After the birth of Joe two weeks later, I struggled to get pain relief when needed, particularly when I was not sleeping at night due to stress headaches that were actually reducing me to tears. I eventually signed myself out of hospital in the early hours of Christmas Eve – I just wanted to get home and away from that place.

I suffered terrible post natal depression in the months after Joe’s birth, I think that my treatment and experiences during my maternity and in my care after it certainly contributed to my mental condition. I did not pursue a claim, but I truly wish that I had, sometimes the only thing that brings real change is the threat of litigation, and if it stops other people from receiving poor care and treatment, then that can only be a good thing. Companies like Your Legal Friend can offer free advice if you think you may have a case for a claim, you were entitled to good levels of care, if you didn’t receive it, you should act.

The Stylish, Comfy Maternity Attire to Gift Soon-to-Be Moms

As a parent, brother/sister, husband, or friend, you might be wondering what gift to get a lady you care about who is expectant. Because you’re thoughtful, you decide you need to get her something that will not only make her feel great, but also make her pregnancy easier because of the gift’s practicability. So you settle on gifting her with a maternity outfit.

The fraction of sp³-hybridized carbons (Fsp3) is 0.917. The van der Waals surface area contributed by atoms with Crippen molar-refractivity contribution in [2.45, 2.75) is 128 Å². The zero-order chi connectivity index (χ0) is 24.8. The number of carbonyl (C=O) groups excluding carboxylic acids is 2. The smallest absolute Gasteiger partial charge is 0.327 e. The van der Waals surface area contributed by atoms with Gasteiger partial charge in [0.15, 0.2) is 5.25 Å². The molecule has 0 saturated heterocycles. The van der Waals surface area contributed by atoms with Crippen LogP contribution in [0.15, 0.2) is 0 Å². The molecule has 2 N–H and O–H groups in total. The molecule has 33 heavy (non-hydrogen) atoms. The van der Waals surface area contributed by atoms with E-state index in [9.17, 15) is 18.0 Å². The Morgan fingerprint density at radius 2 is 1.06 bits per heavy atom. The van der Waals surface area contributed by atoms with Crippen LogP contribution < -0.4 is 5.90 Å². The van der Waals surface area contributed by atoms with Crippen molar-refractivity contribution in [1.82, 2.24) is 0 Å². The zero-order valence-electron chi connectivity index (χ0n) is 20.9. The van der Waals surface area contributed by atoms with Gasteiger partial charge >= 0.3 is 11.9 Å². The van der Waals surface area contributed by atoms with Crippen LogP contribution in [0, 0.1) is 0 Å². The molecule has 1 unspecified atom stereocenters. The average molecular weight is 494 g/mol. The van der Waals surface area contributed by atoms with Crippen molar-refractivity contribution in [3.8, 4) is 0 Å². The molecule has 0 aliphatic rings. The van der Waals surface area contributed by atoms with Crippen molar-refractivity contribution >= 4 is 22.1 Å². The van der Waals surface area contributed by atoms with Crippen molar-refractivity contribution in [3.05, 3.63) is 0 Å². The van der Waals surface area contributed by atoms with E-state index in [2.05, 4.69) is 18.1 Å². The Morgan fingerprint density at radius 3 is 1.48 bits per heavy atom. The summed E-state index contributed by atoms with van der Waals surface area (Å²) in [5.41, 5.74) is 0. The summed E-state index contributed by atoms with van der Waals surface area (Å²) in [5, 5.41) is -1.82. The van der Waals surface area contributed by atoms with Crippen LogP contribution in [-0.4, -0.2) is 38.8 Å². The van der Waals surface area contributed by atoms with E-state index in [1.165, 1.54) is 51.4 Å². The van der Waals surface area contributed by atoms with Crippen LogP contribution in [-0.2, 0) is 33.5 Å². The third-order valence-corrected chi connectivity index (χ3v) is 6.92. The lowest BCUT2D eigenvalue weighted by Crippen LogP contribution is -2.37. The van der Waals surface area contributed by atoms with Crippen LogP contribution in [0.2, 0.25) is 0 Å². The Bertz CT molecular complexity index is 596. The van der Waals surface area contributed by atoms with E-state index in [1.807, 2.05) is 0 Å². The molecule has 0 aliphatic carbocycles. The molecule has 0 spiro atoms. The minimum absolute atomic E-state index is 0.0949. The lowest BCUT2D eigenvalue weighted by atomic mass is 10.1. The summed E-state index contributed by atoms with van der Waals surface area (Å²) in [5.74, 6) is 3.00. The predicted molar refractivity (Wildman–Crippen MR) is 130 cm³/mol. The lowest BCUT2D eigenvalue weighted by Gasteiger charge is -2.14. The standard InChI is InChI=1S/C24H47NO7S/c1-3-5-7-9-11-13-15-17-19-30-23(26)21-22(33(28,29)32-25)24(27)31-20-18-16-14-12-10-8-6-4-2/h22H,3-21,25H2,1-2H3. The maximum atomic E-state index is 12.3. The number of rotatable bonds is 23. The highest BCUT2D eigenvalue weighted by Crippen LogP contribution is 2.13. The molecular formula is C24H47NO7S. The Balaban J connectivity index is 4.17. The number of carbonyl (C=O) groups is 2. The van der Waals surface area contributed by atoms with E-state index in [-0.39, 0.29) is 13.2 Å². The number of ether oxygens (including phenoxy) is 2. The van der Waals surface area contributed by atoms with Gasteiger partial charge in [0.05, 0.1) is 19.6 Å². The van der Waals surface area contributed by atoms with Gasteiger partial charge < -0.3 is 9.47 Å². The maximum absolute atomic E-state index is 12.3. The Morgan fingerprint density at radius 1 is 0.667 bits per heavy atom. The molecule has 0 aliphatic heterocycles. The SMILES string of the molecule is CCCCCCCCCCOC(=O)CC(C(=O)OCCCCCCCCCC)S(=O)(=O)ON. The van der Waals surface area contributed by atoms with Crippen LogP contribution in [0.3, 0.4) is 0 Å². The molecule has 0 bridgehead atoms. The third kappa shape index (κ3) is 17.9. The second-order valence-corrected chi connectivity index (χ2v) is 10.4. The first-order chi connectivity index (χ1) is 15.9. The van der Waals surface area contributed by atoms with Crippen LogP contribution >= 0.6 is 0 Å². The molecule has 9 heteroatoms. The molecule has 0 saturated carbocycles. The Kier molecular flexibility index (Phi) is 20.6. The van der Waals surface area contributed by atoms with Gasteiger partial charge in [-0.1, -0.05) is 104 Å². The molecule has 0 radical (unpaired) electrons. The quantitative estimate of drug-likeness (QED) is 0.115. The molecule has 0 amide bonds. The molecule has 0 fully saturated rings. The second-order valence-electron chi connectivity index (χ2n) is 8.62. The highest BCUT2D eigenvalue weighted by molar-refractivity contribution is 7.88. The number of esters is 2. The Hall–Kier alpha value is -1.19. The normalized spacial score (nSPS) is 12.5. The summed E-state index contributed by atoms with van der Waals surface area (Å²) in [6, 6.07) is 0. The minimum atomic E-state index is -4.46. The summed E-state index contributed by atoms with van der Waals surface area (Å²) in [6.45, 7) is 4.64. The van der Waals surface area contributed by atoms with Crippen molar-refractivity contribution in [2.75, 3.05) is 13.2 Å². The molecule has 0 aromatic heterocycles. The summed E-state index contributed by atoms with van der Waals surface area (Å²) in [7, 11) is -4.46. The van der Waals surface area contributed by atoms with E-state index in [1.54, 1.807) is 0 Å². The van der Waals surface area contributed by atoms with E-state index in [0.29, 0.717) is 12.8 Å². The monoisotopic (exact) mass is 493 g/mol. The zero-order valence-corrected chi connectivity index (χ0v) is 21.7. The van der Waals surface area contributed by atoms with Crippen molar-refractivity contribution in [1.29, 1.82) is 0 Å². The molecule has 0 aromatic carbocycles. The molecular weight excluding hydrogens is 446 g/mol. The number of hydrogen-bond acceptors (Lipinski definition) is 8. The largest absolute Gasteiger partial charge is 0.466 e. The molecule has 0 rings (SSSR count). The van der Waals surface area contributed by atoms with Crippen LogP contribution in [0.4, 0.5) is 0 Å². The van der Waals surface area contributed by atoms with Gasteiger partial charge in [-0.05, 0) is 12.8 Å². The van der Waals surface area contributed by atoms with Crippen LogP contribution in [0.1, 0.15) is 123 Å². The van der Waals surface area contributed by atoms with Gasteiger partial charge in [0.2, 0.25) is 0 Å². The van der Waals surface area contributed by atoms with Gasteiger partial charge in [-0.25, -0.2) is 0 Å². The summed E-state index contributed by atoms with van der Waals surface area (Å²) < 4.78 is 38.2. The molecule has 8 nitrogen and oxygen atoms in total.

The decision of what outfit to buy for the soon-to-be mom might seem overwhelming at first because of the vast variety of options to choose from. However, you’re decision becomes a whole lot easier when you start with the basics: giving priority to style and comfort. The body of a woman goes through significant changes during pregnancy.

The options are numerous and you wouldn’t want to hold back because this is a special gift. Therefore, the best approach to take might be keeping in mind things you need to avoid when buying maternity clothes as a gift. Here are a few tips.

No seams at the waist

Seams on clothes will cause discomfort around the waist area as her belly expands. In addition to getting her clothes that make her look great, you want those clothes to last her throughout the period of her pregnancy. So make sure whatever outfit you buy for her is seamless at the waist so that her belly easily grows into it.

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Classic silhouettes are a safe bet

The simplest outfits are usually the best when it comes to gifting maternity attire to expectant moms. Admittedly, they may not seem as exciting as dresses with elaborate designs. However, expectant mothers are most likely to wear the simplest dresses in their wardrobes most often because comfort is crucial, especially in the summer.

Think layers

It is often the case that during the second trimester where an expectant mother’s belly is in a sort of transition phase, a cardigan becomes increasingly preferable. They could easily layer it over dresses and tops from Love Trendify such that it hides certain features while accentuating others, such as her cute baby bump.

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Favour darker colours